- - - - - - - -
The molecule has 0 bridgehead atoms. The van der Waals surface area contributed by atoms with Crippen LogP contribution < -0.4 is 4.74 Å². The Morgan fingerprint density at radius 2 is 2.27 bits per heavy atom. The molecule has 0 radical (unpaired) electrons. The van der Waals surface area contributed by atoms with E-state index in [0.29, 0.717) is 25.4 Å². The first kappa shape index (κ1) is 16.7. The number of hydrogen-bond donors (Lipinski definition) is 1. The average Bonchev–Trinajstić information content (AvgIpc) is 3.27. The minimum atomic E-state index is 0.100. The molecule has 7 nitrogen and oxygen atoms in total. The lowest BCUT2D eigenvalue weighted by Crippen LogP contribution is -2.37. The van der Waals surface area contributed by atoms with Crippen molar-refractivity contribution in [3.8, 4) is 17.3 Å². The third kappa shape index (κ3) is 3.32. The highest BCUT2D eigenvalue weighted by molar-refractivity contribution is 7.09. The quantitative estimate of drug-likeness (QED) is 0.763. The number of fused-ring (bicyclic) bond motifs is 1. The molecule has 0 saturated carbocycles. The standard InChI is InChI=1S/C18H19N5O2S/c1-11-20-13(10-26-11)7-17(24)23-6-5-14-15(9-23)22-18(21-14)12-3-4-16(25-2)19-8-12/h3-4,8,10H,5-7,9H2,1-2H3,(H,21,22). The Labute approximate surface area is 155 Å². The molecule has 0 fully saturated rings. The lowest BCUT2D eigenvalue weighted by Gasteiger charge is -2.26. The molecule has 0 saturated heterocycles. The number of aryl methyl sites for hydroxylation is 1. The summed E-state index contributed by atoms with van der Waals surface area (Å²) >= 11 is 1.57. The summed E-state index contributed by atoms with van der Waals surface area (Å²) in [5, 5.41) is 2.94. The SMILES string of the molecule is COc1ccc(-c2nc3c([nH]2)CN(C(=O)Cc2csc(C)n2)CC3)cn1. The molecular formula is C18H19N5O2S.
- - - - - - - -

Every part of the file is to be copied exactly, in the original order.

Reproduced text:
The molecule has 0 bridgehead atoms. The van der Waals surface area contributed by atoms with Crippen LogP contribution < -0.4 is 4.74 Å². The Morgan fingerprint density at radius 2 is 2.27 bits per heavy atom. The molecule has 0 radical (unpaired) electrons. The van der Waals surface area contributed by atoms with E-state index in [0.29, 0.717) is 25.4 Å². The first kappa shape index (κ1) is 16.7. The number of hydrogen-bond donors (Lipinski definition) is 1. The average Bonchev–Trinajstić information content (AvgIpc) is 3.27. The minimum atomic E-state index is 0.100. The molecule has 7 nitrogen and oxygen atoms in total. The lowest BCUT2D eigenvalue weighted by Crippen LogP contribution is -2.37. The van der Waals surface area contributed by atoms with Crippen molar-refractivity contribution in [3.8, 4) is 17.3 Å². The third kappa shape index (κ3) is 3.32. The highest BCUT2D eigenvalue weighted by molar-refractivity contribution is 7.09. The quantitative estimate of drug-likeness (QED) is 0.763. The number of fused-ring (bicyclic) bond motifs is 1. The molecule has 0 saturated carbocycles. The standard InChI is InChI=1S/C18H19N5O2S/c1-11-20-13(10-26-11)7-17(24)23-6-5-14-15(9-23)22-18(21-14)12-3-4-16(25-2)19-8-12/h3-4,8,10H,5-7,9H2,1-2H3,(H,21,22). The Labute approximate surface area is 155 Å². The molecule has 0 fully saturated rings. The lowest BCUT2D eigenvalue weighted by Gasteiger charge is -2.26. The molecule has 0 saturated heterocycles. The number of aryl methyl sites for hydroxylation is 1. The summed E-state index contributed by atoms with van der Waals surface area (Å²) >= 11 is 1.57. The summed E-state index contributed by atoms with van der Waals surface area (Å²) in [5, 5.41) is 2.94. The SMILES string of the molecule is COc1ccc(-c2nc3c([nH]2)CN(C(=O)Cc2csc(C)n2)CC3)cn1. The molecular formula is C18H19N5O2S.